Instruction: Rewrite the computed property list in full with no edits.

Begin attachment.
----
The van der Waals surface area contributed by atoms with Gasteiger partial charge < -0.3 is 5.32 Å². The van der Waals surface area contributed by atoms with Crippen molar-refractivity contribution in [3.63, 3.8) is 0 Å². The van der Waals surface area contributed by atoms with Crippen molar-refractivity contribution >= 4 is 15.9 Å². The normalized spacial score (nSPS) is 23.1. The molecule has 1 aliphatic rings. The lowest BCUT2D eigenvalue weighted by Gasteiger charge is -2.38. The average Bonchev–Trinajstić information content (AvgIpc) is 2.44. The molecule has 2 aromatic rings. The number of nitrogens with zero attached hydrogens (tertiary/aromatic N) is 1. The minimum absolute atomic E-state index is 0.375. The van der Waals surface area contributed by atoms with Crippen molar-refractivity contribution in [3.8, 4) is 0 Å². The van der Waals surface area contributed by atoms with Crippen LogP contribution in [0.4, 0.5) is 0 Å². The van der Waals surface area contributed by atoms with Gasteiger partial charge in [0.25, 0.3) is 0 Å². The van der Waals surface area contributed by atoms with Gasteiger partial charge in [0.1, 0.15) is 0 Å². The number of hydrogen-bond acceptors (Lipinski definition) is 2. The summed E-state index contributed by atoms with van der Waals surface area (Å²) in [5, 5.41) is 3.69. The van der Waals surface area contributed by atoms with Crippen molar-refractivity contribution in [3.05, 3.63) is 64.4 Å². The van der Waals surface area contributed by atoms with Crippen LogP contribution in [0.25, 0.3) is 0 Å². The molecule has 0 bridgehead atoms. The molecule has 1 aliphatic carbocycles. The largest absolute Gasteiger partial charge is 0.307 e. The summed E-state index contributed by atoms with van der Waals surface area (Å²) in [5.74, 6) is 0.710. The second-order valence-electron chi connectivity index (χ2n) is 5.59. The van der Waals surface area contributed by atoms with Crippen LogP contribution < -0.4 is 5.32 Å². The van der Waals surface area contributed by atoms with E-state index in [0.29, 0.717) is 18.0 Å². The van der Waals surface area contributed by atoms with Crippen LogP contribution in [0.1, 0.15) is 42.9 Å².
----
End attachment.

The van der Waals surface area contributed by atoms with Gasteiger partial charge < -0.3 is 5.32 Å². The van der Waals surface area contributed by atoms with Crippen molar-refractivity contribution in [3.63, 3.8) is 0 Å². The van der Waals surface area contributed by atoms with Crippen molar-refractivity contribution >= 4 is 15.9 Å². The normalized spacial score (nSPS) is 23.1. The molecule has 1 aliphatic rings. The lowest BCUT2D eigenvalue weighted by Gasteiger charge is -2.38. The average Bonchev–Trinajstić information content (AvgIpc) is 2.44. The molecule has 2 aromatic rings. The number of nitrogens with zero attached hydrogens (tertiary/aromatic N) is 1. The minimum absolute atomic E-state index is 0.375. The van der Waals surface area contributed by atoms with Crippen molar-refractivity contribution in [3.8, 4) is 0 Å². The van der Waals surface area contributed by atoms with Crippen LogP contribution in [0.4, 0.5) is 0 Å². The van der Waals surface area contributed by atoms with Gasteiger partial charge in [0.25, 0.3) is 0 Å². The van der Waals surface area contributed by atoms with Gasteiger partial charge in [0.1, 0.15) is 0 Å². The number of hydrogen-bond acceptors (Lipinski definition) is 2. The summed E-state index contributed by atoms with van der Waals surface area (Å²) in [5, 5.41) is 3.69. The van der Waals surface area contributed by atoms with Crippen molar-refractivity contribution in [3.05, 3.63) is 64.4 Å². The van der Waals surface area contributed by atoms with Crippen LogP contribution in [0.25, 0.3) is 0 Å². The molecule has 0 bridgehead atoms. The molecule has 1 aliphatic carbocycles. The largest absolute Gasteiger partial charge is 0.307 e. The summed E-state index contributed by atoms with van der Waals surface area (Å²) in [5.74, 6) is 0.710. The second-order valence-electron chi connectivity index (χ2n) is 5.59. The van der Waals surface area contributed by atoms with Crippen LogP contribution < -0.4 is 5.32 Å². The van der Waals surface area contributed by atoms with E-state index in [0.29, 0.717) is 18.0 Å². The van der Waals surface area contributed by atoms with Crippen LogP contribution in [0.1, 0.15) is 42.9 Å².